Why Related Veteran Carlos Rosso Left the Pérez Court

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Jorge Pérez, the founder, chairman and CEO of the Related Group, is commonly referred to as Miami’s condo king, having founded the city’s largest developer of residential towers. For the better part of a decade, Carlos Rosso was his closest court adviser.

Argentinian-born Rosso worked his way up from project manager at Related in 2002 to the president of its condo division a decade later. He oversaw the development of Miami’s most notable towers, including SLS Brickell and Residences by Armani/Casa. The Residences sold out for close to $1 billion.

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Soon after Pérez promoted his son Jon Paul to president in 2020, Rosso left the firm and struck out on his own, launching a residential condo in collaboration with the Standard Hotel in Midtown Miami. 

Rosso sat down with Commercial Observer to discuss his departure from Related and his future projects. 

The following has been edited for clarity and brevity.

How did you get into real estate?

I studied architecture in Argentina. I finished university and left with a scholarship to Europe, spent a year in Europe and started working for a construction company in Brussels. 

Then the Belgian company offered me a job in the Middle East. I spent 10 years between Abu Dhabi, Dubai and Cairo, building airports and hotels. But I wanted to get back into the real estate development side. So I came to the U.S. and I did my master’s at MIT.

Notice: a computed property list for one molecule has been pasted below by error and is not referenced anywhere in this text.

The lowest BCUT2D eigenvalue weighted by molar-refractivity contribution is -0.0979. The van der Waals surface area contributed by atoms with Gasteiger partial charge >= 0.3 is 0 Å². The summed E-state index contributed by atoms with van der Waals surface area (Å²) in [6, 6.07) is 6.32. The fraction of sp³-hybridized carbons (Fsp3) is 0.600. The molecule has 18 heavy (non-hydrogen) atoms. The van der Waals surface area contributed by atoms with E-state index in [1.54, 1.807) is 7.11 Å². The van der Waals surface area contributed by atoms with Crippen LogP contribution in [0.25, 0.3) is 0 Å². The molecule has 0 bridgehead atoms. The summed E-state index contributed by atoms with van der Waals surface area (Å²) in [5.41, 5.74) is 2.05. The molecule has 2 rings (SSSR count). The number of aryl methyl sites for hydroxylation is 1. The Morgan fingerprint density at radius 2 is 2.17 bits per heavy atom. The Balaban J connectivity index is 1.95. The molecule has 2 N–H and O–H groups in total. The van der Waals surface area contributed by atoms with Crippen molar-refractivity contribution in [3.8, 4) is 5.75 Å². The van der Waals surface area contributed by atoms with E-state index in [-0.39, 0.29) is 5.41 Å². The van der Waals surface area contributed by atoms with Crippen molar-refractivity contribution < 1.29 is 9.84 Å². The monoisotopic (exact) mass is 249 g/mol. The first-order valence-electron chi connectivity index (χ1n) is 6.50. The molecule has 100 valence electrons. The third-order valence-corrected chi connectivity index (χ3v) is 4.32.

The physical world is what we leave behind when we are no longer here. Buildings, cities, art stays on when we disappear. It sort of intrigued me. Both my parents are architects. My grandparents were engineers. So the physical world was a way to relate their stories. I [would drive] in front of a building and my dad told me, “This is the building that we did in 1973,” or, “These are buildings that your grandfather did.”

Any memories from your time abroad in Europe and the Middle East?

In Belgium, people would come to the board meeting with rain boots on. The guy is a billionaire. He just didn’t want to ruin his shoes. It was very interesting.

How did you meet Jorge?

I was finishing my years at MIT in 2001. I got a bank from Chicago, LaSalle Bank, to finance my thesis, analyzing the risk-adjusted returns of investments in Latin America versus investments in the U.S. So we spent three months traveling and interviewing people in those countries and doing an analysis.

We would always pass through Miami, and I met Jorge a couple of times, interviewing him. There was a very strong initial connection. We both spoke Spanish in a city that requires Spanish. So he told me, “Come work for [Related] once you finish writing the thesis that you’re not going to use for anything.” I started working as an assistant project manager for the rental division.

Why did you leave?

I had already spent 20 years at Related. Jorge bought in his sons to start operating the company. I thought, “It’s a good time to fly and start my own firm.” We left on excellent terms.

Is it correct to assume that you left to make space for his son?